Student director Alexis Clark finds inspiration in identity, creates intersectional art
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We’re all here for one reason or another, all trying to discover our own callings, but senior Alexis Clark seems to have it all figured out. Majoring in psychology and minoring in public health, you wouldn’t expect her passion to blaze for filmmaking, yet she continues strong on a path she has laid out for herself that fuses her desire for creating original work with her want for more inclusive media.
“I’m hoping that [the film industry] continues to go into the direction of having more creatives of color, more women of color, more non-binary folks, queer people creating and getting their stories out there,” Clark said.
Though the film industry is headed in a more inclusive direction, Clark has reservations about the pace at which it is changing.
“Is it moving as quickly as I would want it to? No. But I feel that I’m in a good space to carve my own little way into this career,” Clark said. “Especially just because I am working under another woman of color who’s had a lot of experience in the industry.”
Clark has been working as an intern with the New Orleans-based production company Tucker Gurl since spring 2015 under founder and director Angela Tucker. Since beginning the internship nearly two years ago, Clark has tried her hand at editing, directing and even acting.
“I enjoy a lot of the work that I do for my internship…,” Clark said. “Tucker Gurl has this web series called ‘Black Folks Don’t’ which is partnered through PBS, and I actually edited an episode of that this summer.”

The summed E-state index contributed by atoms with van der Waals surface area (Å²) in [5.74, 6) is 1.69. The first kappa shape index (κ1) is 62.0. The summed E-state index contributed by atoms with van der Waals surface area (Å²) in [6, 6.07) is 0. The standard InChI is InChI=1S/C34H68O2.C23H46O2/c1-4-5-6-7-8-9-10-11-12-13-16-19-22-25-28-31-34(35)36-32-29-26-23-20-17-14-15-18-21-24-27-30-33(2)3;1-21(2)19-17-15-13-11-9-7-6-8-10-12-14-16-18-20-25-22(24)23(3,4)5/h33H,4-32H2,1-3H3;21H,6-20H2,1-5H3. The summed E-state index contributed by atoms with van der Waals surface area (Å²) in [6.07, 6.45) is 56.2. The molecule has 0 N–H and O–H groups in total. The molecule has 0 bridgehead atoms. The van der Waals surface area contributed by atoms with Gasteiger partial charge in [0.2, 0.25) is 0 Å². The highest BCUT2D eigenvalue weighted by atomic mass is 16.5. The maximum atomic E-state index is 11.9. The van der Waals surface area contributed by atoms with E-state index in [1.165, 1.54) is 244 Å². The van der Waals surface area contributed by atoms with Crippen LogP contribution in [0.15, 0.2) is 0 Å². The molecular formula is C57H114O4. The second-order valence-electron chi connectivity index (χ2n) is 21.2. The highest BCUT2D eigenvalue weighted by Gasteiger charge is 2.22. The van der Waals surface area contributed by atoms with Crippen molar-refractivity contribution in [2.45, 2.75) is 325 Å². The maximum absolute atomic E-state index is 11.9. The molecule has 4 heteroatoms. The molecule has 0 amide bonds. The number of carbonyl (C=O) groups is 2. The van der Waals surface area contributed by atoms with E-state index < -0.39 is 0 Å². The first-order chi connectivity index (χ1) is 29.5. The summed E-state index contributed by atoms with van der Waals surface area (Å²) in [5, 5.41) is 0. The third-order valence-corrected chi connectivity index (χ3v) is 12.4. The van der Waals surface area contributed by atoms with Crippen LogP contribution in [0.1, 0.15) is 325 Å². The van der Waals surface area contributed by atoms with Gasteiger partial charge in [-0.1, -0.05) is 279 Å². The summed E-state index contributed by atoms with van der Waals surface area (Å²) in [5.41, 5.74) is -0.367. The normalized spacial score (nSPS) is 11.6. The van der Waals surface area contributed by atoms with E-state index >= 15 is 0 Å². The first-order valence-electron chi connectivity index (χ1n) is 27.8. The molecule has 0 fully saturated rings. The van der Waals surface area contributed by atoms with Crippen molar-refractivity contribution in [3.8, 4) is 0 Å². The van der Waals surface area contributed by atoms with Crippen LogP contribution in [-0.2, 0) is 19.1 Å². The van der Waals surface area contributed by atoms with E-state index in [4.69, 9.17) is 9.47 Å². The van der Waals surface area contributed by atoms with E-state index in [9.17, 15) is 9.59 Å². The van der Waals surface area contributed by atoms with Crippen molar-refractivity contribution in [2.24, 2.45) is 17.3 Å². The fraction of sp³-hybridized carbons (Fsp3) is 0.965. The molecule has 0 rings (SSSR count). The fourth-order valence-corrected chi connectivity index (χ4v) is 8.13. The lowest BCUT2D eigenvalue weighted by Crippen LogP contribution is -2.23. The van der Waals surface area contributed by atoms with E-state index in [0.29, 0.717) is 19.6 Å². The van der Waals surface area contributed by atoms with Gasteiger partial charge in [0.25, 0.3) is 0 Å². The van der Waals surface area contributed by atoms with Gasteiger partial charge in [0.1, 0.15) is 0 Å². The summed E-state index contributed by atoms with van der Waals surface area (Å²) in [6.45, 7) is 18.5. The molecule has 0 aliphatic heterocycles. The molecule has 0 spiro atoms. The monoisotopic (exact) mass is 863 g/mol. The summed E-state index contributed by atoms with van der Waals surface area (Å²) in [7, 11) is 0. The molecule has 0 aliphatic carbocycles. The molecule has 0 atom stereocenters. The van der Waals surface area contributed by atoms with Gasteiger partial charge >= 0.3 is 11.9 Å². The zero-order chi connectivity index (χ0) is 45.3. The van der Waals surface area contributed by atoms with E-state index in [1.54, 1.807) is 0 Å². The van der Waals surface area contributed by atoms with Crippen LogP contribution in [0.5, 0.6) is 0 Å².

In fact, Clark received a wealth of experience over the past summer, helping Angela Tucker with a recent short film this past summer.
“[Tucker’s] also in the process of making a feature-length film that will hopefully be filmed sometime during 2017,” Clark said. “It’s called ‘Paper Chase,’ which I’m really excited about.”
As well as working for Tucker Gurl, Clark develops her own projects. Most recently, she directed a video that followed the model of the viral “Mannequin Challenge” to rapper Nicki Minaj’s “Black Barbies.”
In her earlier days as a Tulane student, Clark started her filmmaking career with Tulane University Broadcasting Entertainment. Her interest in digital media escalated when she created a web series called “College Code,” based off the popular MTV series “Guy Code.” Initially, she saw the series as “just something cute and a hobby for me and my friends to do,” but as she became more invested in editing and directing, she realized filmmaking just might be something she wanted to actually pursue.
Clark has only progressed forward with her projects since then, all the while keeping inclusively at the forefront of her mind. She said her identity as a biracial cisgendered woman has been a large influence in her creative process.
“A lot of that has been influenced by my personal identity as being biracial,” Clark said. “I’ll say that I’ve grown a lot in my identity and my understanding of intersectionality, racism, sexuality since coming to Tulane. When I first started, I definitely wanted it to be inclusive, but I didn’t have the same analysis that I do now, and so I feel like each year I’m growing and … adding new aspects to the products that I’m working on, and I’m thinking about them in different ways.”
Through her various independent projects as well as her work through Tucker Gurl, Clark holds one thing constant: her chief goal.
“I hope to be working in the film and TV industry and just creating stuff, whether that be as an editor, a director, a producer, a writer or an actor,” Clark said. “I just really hope that I’ll be able to create works that are different and successful. I think my main goal is to be doing something that I enjoy, and I really enjoy putting my energy into creating. So hopefully, whatever job I have is something where I can express myself in that way.”